|June 7, 2019||
Major Cloud Outage Impacts Google Compute Engine – Were You Prepared?
Google first reported an “Issue” on Jun 2, 2019 at 12:25 PDT. As is now common in any type of disaster, reports of this outage first appeared on social media. Social media seems to the most reliable place to get any type of information early in a disaster now.
Many services that rely on Google Compute Engine were impacted. I’ve three teenage kids at home. Something was up when all three kids emerged from their caves, aka, bedrooms, at the same time with a worried look on their faces. Snapchat, Youtube and Discord were all offline!
They must have thought that surely this was the first sign of the apocalypse. I reassured them this was not the beginning of the new dark ages. And instead they should go outside and do some yard work. That scared them back to reality and they quickly scurried away to find something else to occupy their time.
All kidding aside, there were many services being reported as down, or only available in certain areas. The dust is still settling on the cause, breadth and scope of the outage. But it certainly seems that the outage was pretty significant in size and scope, impacting many customers and services including Gmail and other G-Suite services, Vimeo and more.
While we wait for the official root cause analysis on this latest Google Compute Engine outage, Google reported “high levels of network congestion in the eastern USA” caused the downtime. We will have to wait to see what they determine caused the network issues. Was it human error, cyber-attack, hardware failure, or something else?
Were You Prepared For This Cloud Outage?
I wrote during the last major cloud outage. If you are running business critical workloads in the cloud, regardless of the cloud service provider, it is incumbent upon you to plan for the inevitable outage. The multi-day Azure outage of Sept 4th, 2018 was related to a failure of the secondary HVAC system to kick in during a power surge related to an electrical storm. While the failure was just within a single datacenter, the outage exposed multiple services that had dependencies on this single datacenter. This made the datacenter itself a single point of failure.
Have A Sound Disaster Recovery Plan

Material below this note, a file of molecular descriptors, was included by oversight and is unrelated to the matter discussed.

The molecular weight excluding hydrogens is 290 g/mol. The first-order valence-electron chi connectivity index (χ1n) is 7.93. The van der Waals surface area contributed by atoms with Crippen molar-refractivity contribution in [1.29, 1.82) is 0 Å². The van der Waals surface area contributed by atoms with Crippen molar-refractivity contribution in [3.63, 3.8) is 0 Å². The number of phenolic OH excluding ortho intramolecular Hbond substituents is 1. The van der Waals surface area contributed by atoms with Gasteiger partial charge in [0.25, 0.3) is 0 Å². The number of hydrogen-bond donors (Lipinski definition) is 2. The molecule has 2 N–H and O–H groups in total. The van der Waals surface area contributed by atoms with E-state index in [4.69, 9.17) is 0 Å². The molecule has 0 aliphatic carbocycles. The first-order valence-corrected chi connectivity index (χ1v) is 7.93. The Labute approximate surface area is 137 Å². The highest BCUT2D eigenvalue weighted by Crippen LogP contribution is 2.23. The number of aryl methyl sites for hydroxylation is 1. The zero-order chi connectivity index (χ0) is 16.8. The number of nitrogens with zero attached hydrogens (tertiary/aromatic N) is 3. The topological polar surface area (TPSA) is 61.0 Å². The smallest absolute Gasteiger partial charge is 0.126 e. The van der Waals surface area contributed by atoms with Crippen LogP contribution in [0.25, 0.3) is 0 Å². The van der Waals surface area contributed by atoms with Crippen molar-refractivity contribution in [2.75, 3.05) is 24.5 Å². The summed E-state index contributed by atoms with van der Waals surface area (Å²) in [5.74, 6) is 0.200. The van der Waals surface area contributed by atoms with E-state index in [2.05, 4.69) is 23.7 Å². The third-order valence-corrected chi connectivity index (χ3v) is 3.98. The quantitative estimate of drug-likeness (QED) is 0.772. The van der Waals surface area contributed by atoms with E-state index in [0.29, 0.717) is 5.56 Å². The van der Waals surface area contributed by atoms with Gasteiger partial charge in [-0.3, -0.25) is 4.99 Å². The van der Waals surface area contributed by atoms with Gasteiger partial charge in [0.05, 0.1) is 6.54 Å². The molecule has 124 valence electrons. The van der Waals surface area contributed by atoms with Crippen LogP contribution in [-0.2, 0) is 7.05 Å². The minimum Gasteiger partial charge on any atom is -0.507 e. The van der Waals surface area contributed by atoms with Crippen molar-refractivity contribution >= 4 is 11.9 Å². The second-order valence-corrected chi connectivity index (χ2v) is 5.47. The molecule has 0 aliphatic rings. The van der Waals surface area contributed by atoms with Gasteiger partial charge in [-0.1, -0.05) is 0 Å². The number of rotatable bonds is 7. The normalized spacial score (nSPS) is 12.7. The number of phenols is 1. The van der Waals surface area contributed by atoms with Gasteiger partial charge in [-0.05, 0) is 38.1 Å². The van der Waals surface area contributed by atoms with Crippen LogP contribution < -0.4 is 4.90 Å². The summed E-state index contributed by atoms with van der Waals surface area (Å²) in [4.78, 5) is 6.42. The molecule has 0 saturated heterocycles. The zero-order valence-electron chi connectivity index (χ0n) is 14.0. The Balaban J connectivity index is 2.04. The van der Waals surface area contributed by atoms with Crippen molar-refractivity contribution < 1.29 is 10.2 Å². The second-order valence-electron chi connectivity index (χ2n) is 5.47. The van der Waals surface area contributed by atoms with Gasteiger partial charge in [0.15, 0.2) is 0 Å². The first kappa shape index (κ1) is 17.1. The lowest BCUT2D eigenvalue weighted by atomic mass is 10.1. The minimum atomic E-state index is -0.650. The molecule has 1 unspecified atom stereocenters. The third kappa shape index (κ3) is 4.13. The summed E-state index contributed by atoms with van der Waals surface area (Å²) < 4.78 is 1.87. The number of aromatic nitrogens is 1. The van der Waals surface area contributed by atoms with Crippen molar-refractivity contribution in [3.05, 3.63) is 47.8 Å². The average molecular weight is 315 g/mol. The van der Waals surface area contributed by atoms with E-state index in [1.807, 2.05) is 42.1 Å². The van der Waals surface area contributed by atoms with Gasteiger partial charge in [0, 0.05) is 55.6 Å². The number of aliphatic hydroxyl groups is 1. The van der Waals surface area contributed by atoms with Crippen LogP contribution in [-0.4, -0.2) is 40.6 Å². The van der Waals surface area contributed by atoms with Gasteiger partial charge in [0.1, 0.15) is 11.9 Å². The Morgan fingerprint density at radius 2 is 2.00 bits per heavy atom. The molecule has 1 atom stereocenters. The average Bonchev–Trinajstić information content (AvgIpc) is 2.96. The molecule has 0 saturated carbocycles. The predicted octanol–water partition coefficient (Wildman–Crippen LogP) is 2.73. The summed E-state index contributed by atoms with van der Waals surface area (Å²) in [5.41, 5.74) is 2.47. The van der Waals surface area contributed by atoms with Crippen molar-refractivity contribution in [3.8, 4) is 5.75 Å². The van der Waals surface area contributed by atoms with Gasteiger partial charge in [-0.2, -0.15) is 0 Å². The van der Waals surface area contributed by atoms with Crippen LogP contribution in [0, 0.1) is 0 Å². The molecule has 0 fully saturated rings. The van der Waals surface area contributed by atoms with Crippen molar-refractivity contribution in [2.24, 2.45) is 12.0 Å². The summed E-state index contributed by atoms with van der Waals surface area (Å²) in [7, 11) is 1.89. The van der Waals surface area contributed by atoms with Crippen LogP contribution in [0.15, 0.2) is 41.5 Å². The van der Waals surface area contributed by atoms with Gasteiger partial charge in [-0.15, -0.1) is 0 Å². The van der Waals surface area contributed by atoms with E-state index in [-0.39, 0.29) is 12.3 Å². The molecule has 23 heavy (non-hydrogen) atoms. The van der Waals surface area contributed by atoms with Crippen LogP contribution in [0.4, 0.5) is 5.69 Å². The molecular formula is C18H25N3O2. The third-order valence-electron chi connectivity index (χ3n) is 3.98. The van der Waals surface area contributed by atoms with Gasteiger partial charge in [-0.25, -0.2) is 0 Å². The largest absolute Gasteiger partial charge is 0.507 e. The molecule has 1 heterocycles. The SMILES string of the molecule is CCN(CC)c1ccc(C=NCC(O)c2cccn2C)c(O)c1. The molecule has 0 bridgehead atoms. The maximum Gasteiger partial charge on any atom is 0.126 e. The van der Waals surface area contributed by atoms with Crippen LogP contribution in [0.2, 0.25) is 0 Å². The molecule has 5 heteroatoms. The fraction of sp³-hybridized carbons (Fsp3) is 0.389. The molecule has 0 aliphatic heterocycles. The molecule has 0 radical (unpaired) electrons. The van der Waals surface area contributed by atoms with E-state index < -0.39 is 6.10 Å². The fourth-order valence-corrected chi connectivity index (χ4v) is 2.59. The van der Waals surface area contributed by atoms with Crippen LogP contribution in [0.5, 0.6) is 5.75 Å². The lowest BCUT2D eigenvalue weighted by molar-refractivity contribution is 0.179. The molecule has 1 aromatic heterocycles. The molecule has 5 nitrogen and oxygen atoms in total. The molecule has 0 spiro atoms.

Leveraging the cloud’s infrastructure, minimize risks by continuously replicating critical data between Availability Zones, Regions or even cloud service providers. In addition to data protection, having a procedure in place to rapidly recover business critical applications is an essential part of any disaster recovery plan. There are various replication and recovery options available. This includes services provided by the cloud vendor themselves like Azure Site Recovery, to application specific solutions like SQL Server Always On Availability Groups, to third party solutions like SIOS DataKeeper that protect a wide range of applications running on both Windows and Linux.
Having a disaster recovery strategy that is wholly dependent on a single cloud provider leaves you susceptible to a scenario that might impact multiple regions within a single cloud. Multi-datacenter or multi-region disasters are not likely. However, as we saw with this recent outage and the Azure outage last fall, even if a failure is local to a single datacenter, the impact can be wide reaching across multiple datacenters or even regions within a cloud. To minimize your risks, consider a multi-cloud or hybrid cloud scenario where the disaster recovery site resides outside of your primary cloud platform.
The cloud is just as susceptible to outages as your own datacenter. You must take steps to prepare for disasters. I suggest you start by looking at your most business critical apps first. What would you do if they were offline and the cloud portal to manage them was not even available? Could you recover? Would you meet your RTO and RPO objectives? If not, maybe it is time to re-evaluate your Disaster Recovery strategy.
|May 30, 2019||
New Azure “SQL Server Settings” Blade In The Azure Portal
There is a new blade in the Azure portal when creating a new SQL Server virtual machine. I’ve been looking for an announcement regarding this new Azure portal experience but to no avail. This feature wasn’t available when I took the screen shots for my last post on creating a SQL Server 2008 R2 FCI in Azure on April 19th. I presume it must be relatively new.